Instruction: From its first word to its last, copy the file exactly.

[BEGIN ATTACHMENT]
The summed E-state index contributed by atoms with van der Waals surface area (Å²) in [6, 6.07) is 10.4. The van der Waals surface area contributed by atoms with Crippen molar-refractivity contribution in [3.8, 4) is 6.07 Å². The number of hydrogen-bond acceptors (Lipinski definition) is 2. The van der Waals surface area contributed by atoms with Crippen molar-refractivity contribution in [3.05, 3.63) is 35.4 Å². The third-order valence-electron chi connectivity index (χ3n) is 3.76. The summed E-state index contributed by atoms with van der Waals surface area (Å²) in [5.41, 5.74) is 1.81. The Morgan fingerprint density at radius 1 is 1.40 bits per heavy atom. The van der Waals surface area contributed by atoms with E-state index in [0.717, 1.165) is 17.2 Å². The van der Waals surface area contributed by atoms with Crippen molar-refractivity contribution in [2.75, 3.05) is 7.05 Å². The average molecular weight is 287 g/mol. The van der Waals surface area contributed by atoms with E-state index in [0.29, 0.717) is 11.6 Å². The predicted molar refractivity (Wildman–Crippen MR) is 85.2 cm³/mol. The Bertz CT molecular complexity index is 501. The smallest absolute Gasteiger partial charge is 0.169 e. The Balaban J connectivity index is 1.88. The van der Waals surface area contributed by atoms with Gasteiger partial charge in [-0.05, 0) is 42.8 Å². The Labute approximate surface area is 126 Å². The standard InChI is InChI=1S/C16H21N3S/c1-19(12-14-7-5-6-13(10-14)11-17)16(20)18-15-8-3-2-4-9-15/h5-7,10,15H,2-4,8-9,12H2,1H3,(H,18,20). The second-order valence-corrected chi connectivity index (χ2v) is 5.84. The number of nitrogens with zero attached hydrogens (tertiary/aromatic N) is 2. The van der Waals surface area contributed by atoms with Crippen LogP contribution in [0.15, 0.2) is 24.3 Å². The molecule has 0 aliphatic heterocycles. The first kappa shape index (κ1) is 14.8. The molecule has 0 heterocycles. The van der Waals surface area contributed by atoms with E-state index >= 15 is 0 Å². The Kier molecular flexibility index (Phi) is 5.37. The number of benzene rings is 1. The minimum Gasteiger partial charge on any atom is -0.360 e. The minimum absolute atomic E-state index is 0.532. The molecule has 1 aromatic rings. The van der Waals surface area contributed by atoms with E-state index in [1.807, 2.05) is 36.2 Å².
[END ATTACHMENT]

The summed E-state index contributed by atoms with van der Waals surface area (Å²) in [6, 6.07) is 10.4. The van der Waals surface area contributed by atoms with Crippen molar-refractivity contribution in [3.8, 4) is 6.07 Å². The number of hydrogen-bond acceptors (Lipinski definition) is 2. The van der Waals surface area contributed by atoms with Crippen molar-refractivity contribution in [3.05, 3.63) is 35.4 Å². The third-order valence-electron chi connectivity index (χ3n) is 3.76. The summed E-state index contributed by atoms with van der Waals surface area (Å²) in [5.41, 5.74) is 1.81. The Morgan fingerprint density at radius 1 is 1.40 bits per heavy atom. The van der Waals surface area contributed by atoms with E-state index in [0.717, 1.165) is 17.2 Å². The van der Waals surface area contributed by atoms with Crippen molar-refractivity contribution in [2.75, 3.05) is 7.05 Å². The average molecular weight is 287 g/mol. The van der Waals surface area contributed by atoms with E-state index in [0.29, 0.717) is 11.6 Å². The predicted molar refractivity (Wildman–Crippen MR) is 85.2 cm³/mol. The Bertz CT molecular complexity index is 501. The smallest absolute Gasteiger partial charge is 0.169 e. The Balaban J connectivity index is 1.88. The van der Waals surface area contributed by atoms with Gasteiger partial charge in [-0.05, 0) is 42.8 Å². The Labute approximate surface area is 126 Å². The standard InChI is InChI=1S/C16H21N3S/c1-19(12-14-7-5-6-13(10-14)11-17)16(20)18-15-8-3-2-4-9-15/h5-7,10,15H,2-4,8-9,12H2,1H3,(H,18,20). The second-order valence-corrected chi connectivity index (χ2v) is 5.84. The number of nitrogens with zero attached hydrogens (tertiary/aromatic N) is 2. The van der Waals surface area contributed by atoms with Crippen LogP contribution in [0.15, 0.2) is 24.3 Å². The molecule has 0 aliphatic heterocycles. The first kappa shape index (κ1) is 14.8. The molecule has 0 heterocycles. The van der Waals surface area contributed by atoms with E-state index >= 15 is 0 Å². The Kier molecular flexibility index (Phi) is 5.37. The number of benzene rings is 1. The minimum Gasteiger partial charge on any atom is -0.360 e. The minimum absolute atomic E-state index is 0.532. The molecule has 1 aromatic rings. The van der Waals surface area contributed by atoms with E-state index in [1.807, 2.05) is 36.2 Å².